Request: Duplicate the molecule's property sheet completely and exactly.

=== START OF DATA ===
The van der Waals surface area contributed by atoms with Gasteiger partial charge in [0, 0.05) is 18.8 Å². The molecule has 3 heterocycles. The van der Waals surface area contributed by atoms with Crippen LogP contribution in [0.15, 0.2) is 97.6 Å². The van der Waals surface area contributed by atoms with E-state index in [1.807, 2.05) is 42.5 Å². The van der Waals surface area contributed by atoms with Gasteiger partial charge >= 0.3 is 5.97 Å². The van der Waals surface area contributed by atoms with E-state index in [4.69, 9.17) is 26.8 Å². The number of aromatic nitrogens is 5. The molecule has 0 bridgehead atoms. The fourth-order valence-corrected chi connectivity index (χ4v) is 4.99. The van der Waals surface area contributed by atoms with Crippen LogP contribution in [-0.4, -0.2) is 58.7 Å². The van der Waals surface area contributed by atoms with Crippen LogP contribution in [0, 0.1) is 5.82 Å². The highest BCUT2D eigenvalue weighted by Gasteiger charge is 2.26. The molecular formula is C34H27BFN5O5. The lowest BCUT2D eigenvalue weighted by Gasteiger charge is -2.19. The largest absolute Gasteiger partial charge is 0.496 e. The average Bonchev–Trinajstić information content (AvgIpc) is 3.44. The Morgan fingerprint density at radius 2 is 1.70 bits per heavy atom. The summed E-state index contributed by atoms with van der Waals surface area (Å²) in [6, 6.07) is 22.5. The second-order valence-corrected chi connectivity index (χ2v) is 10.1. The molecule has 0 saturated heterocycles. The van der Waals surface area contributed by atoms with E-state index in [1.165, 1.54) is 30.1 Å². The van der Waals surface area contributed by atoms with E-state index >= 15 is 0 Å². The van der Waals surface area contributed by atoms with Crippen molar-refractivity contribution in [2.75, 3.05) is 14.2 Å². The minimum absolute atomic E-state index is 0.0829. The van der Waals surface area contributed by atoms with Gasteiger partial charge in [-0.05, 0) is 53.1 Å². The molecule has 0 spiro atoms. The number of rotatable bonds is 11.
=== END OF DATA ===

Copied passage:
The van der Waals surface area contributed by atoms with Gasteiger partial charge in [0, 0.05) is 18.8 Å². The molecule has 3 heterocycles. The van der Waals surface area contributed by atoms with Crippen LogP contribution in [0.15, 0.2) is 97.6 Å². The van der Waals surface area contributed by atoms with E-state index in [1.807, 2.05) is 42.5 Å². The van der Waals surface area contributed by atoms with Gasteiger partial charge >= 0.3 is 5.97 Å². The van der Waals surface area contributed by atoms with E-state index in [4.69, 9.17) is 26.8 Å². The number of aromatic nitrogens is 5. The molecule has 0 bridgehead atoms. The fourth-order valence-corrected chi connectivity index (χ4v) is 4.99. The van der Waals surface area contributed by atoms with Crippen LogP contribution in [-0.4, -0.2) is 58.7 Å². The van der Waals surface area contributed by atoms with Crippen LogP contribution in [0, 0.1) is 5.82 Å². The highest BCUT2D eigenvalue weighted by Gasteiger charge is 2.26. The molecular formula is C34H27BFN5O5. The lowest BCUT2D eigenvalue weighted by Gasteiger charge is -2.19. The largest absolute Gasteiger partial charge is 0.496 e. The average Bonchev–Trinajstić information content (AvgIpc) is 3.44. The Morgan fingerprint density at radius 2 is 1.70 bits per heavy atom. The summed E-state index contributed by atoms with van der Waals surface area (Å²) in [6, 6.07) is 22.5. The second-order valence-corrected chi connectivity index (χ2v) is 10.1. The molecule has 0 saturated heterocycles. The van der Waals surface area contributed by atoms with E-state index in [1.165, 1.54) is 30.1 Å². The van der Waals surface area contributed by atoms with E-state index >= 15 is 0 Å². The van der Waals surface area contributed by atoms with Crippen molar-refractivity contribution in [2.75, 3.05) is 14.2 Å². The minimum absolute atomic E-state index is 0.0829. The van der Waals surface area contributed by atoms with Gasteiger partial charge in [-0.05, 0) is 53.1 Å². The molecule has 0 spiro atoms. The number of rotatable bonds is 11.